Carwyn Jones has joined forces with the Scottish First Minister to publish a list of proposed changes to the UK Government's main Brexit Bill.
The two First Ministers have also written to Theresa May urging her to work with the devolved governments to overcome their objections to her plans to transfer EU laws and regulations when the UK leaves.
They've previously expressed concerns about the Repeal Bill, also known as the EU (Withdrawal) Bill, saying that it amounts to a 'naked power grab.'
They say that powers in devolved areas like fishing and agriculture should be transferred to Cardiff and Edinburgh rather than London.
The UK Government insists that most powers will be devolved but some need to be administered on a UK-wide basis.
Speaking as the Welsh and Scottish amendments were published, Carwyn Jones said,
Last week Carwyn Jones and Nicola Sturgeon formally began the process of denying consent to the Bill in the Assembly and the Scottish Parliament by tabling Legislative Consent Motions at the same time as recommending that consent be denied.
However, in their letter, the First Ministers say that if the amendments are made, 'we could consider recommending to the Scottish Parliament and the National Assembly for Wales.'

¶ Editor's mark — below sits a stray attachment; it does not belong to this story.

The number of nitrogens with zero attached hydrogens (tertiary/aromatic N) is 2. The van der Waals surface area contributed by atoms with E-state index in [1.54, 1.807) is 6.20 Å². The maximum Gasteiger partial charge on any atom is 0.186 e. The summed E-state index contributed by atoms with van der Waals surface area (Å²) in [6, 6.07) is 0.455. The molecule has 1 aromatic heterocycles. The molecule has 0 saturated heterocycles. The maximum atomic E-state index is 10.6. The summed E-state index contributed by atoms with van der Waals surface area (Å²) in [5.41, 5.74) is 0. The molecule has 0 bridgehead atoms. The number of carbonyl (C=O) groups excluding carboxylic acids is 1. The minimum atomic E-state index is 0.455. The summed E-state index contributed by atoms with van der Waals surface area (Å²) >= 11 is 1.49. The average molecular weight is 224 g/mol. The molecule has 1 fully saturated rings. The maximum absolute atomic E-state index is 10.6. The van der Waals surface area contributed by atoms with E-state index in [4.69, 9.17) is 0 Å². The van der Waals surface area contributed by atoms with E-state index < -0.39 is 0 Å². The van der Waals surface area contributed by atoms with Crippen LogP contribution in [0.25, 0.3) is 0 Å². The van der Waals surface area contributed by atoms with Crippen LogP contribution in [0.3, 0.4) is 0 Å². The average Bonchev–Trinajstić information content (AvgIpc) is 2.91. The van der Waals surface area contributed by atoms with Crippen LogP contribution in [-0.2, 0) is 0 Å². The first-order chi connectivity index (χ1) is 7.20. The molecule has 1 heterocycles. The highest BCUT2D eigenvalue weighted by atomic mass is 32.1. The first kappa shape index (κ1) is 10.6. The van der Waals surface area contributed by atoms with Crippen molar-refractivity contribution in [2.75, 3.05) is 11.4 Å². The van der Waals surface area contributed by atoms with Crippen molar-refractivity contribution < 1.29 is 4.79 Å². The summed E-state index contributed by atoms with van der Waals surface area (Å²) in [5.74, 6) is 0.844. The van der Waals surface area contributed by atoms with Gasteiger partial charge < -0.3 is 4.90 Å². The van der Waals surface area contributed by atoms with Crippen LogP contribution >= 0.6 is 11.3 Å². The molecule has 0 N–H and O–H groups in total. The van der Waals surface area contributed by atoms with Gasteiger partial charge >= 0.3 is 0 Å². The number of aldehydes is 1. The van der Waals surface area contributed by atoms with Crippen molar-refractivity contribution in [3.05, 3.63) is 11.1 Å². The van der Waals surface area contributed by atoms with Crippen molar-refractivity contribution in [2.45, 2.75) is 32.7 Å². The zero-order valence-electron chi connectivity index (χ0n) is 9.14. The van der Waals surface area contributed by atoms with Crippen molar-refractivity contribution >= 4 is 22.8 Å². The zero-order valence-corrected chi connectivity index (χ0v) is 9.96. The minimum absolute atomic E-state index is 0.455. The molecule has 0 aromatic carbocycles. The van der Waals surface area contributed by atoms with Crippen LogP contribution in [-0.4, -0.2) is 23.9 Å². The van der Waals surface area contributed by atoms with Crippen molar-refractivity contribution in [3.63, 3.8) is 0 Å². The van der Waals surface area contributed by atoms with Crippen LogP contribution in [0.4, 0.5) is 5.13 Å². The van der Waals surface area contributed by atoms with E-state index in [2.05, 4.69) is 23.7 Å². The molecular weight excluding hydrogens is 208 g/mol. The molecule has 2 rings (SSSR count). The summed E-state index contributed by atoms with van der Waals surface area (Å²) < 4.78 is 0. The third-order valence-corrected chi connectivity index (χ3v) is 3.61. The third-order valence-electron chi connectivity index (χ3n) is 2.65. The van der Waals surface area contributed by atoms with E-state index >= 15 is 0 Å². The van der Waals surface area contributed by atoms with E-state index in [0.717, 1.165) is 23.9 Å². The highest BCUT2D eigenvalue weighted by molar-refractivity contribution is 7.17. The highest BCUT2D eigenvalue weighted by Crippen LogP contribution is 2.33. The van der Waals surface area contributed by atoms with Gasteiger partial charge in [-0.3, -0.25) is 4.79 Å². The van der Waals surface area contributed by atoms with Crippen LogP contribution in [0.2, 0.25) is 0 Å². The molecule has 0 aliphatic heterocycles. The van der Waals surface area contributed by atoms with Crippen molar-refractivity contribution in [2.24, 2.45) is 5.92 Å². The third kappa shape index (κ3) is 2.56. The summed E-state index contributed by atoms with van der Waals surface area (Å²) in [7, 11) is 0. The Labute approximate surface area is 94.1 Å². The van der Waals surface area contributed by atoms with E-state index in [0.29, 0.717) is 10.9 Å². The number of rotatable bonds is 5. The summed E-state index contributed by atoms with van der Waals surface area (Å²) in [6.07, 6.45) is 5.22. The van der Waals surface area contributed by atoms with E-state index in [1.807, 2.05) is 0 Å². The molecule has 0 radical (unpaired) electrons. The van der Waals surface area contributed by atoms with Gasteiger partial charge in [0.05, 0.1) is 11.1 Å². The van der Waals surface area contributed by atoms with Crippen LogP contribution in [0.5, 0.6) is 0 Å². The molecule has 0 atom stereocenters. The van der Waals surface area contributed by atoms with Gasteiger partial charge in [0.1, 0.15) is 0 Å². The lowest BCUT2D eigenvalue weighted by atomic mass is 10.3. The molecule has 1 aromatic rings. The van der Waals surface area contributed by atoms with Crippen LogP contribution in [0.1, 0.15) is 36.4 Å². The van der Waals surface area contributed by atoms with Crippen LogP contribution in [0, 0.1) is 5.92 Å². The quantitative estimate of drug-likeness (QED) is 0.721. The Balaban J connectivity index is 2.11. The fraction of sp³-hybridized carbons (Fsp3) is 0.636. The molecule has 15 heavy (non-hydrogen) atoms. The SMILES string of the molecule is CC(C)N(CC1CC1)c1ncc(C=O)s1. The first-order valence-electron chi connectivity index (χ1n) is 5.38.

They say their amendments have four aims:
- After leaving the EU, that powers in devolved policy areas are returned to the Assembly and Scottish Parliament
- Preventing UK ministers changing laws relating to devolution without the support of the devolved institutions
- Require the agreement of the Welsh and Scottish Governmenst on any changes to current EU laws in devolved areas after Brexit
- Ensure ministers in devolved governments aren't faced with greater restrictions than UK Government ministers.
Scotland's Brexit minister Michael Russell said the move by the First Ministers puts the ball into the UK Government's court.
The First Secretary of State, Damian Green, responded to the publication by promising to work with both governments.
But he warned that the UK Government will do nothing to risk the benefits of a United Kingdom and said that the Brexit process will leave devolved governments with more power than they have currently.